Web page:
At block 325, N locations of length X are selected to hash. The N locations are a large enough pool of location so that randomly selecting one or more of the N locations provides security. For one embodiment, the selected length of code do not overlap. Alternatively, the code segments may overlap, however, no two code segments may start at the same location.

At block 330, the process creates N hashes, one of each of the N code sections. For one embodiment, the SHA-1 algorithm, built into the TPM is used. Alternatively, any other hashing algorithm may be used.

At block 335, each hash is stored, with its location in secure memory, and at block 340, an index of the hashes is created. The index permits a fast lookup of the hash results of any of the locations. For one embodiment, each registered caller is indexed, such that a single lookup can access all of the locations.

At block 345, an ID blob is created for the caller, to identify it as a registered caller. For one embodiment, the ID blob is the index into the secure memory where the caller's hashes are stored. Alternatively, the ID blob may be any type of identification used by the caller, and known to the callee. For one embodiment, the ID blob may be an overall of the caller hash plus the collection of the random hashes with their locations, encrypted by the private key of the TPM, bundled together. The process then ends at block 350.

FIGS. 4A and 4B are a flowchart of one embodiment of a caller using the validation mechanism. The process starts at block 405. At block 410, a request is received from a caller. The caller may be any application, such as a device driver, DLL, application, network device, etc. Any application that can make a request can be considered a caller.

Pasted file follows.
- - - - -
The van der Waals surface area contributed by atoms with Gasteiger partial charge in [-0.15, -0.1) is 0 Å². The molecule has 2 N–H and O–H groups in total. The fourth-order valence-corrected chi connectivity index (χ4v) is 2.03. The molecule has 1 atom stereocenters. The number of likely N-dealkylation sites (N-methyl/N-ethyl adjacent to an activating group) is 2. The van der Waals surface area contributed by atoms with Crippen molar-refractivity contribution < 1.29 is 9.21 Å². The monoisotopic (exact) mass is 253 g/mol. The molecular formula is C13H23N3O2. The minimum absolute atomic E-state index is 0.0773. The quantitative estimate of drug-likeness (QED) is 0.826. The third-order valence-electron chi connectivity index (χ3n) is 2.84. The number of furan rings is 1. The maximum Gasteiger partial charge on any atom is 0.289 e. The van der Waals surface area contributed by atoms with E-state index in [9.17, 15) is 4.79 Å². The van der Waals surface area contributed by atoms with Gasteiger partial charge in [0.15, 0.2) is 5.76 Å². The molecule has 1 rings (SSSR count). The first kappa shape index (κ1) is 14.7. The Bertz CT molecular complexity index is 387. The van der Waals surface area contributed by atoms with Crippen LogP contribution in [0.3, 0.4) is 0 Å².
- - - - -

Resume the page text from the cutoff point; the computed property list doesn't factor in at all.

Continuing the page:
At block 415, the process determines whether the caller is registered. As described above with respect to FIG. 3, each caller that wishes to make secure requests is registered. If the caller is not registered, the process continues to block 420. At block 420, the process determines whether registration is needed for the request received from the caller. For one embodiment, certain low-security requests-may not require a registered caller. If no registration is required for the present request, the process continues to block 435, and responds to the request. Otherwise, the process terminates at block 499. For another embodiment, all requests may require a registered caller. In that instance, the above step may be skipped.

If the caller is registered, at block 415, the process continues to block 425. At block 425, the process determines the last time the caller was validated. For one embodiment, callers only are validated periodically. These periods may range from a few micro-seconds to hours. Alternatively, callers may be validated only if a specific period of time has elapsed since a request has been received from the particular caller. Alternatively, callers may be validated for every Y-th call.

At block 430, the process determines whether revalidation is required. If the last validation of the caller is still acceptable, the process continues to block 435, and the request is responded to. The process then ends at block 499.

If revalidation is required, the process continues to block 440.